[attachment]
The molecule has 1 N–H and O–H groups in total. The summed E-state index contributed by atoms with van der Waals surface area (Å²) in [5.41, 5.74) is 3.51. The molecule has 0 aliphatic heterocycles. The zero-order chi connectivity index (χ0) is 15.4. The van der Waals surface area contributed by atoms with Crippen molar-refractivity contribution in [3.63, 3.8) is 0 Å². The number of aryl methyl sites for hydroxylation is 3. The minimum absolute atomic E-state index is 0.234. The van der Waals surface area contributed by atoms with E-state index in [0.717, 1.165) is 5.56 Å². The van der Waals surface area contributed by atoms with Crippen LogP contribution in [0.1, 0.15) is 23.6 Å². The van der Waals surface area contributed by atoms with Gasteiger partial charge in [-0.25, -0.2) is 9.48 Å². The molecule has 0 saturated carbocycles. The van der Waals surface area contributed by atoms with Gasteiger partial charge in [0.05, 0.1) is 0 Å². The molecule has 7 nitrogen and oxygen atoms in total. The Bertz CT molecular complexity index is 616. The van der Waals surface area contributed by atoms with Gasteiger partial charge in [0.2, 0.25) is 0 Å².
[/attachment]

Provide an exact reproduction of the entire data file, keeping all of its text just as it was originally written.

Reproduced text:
The molecule has 1 N–H and O–H groups in total. The summed E-state index contributed by atoms with van der Waals surface area (Å²) in [5.41, 5.74) is 3.51. The molecule has 0 aliphatic heterocycles. The zero-order chi connectivity index (χ0) is 15.4. The van der Waals surface area contributed by atoms with Crippen molar-refractivity contribution in [3.63, 3.8) is 0 Å². The number of aryl methyl sites for hydroxylation is 3. The minimum absolute atomic E-state index is 0.234. The van der Waals surface area contributed by atoms with E-state index in [0.717, 1.165) is 5.56 Å². The van der Waals surface area contributed by atoms with Crippen LogP contribution in [0.1, 0.15) is 23.6 Å². The van der Waals surface area contributed by atoms with Gasteiger partial charge in [-0.25, -0.2) is 9.48 Å². The molecule has 0 saturated carbocycles. The van der Waals surface area contributed by atoms with Gasteiger partial charge in [0.05, 0.1) is 0 Å². The molecule has 7 nitrogen and oxygen atoms in total. The Bertz CT molecular complexity index is 616. The van der Waals surface area contributed by atoms with Gasteiger partial charge in [0.2, 0.25) is 0 Å².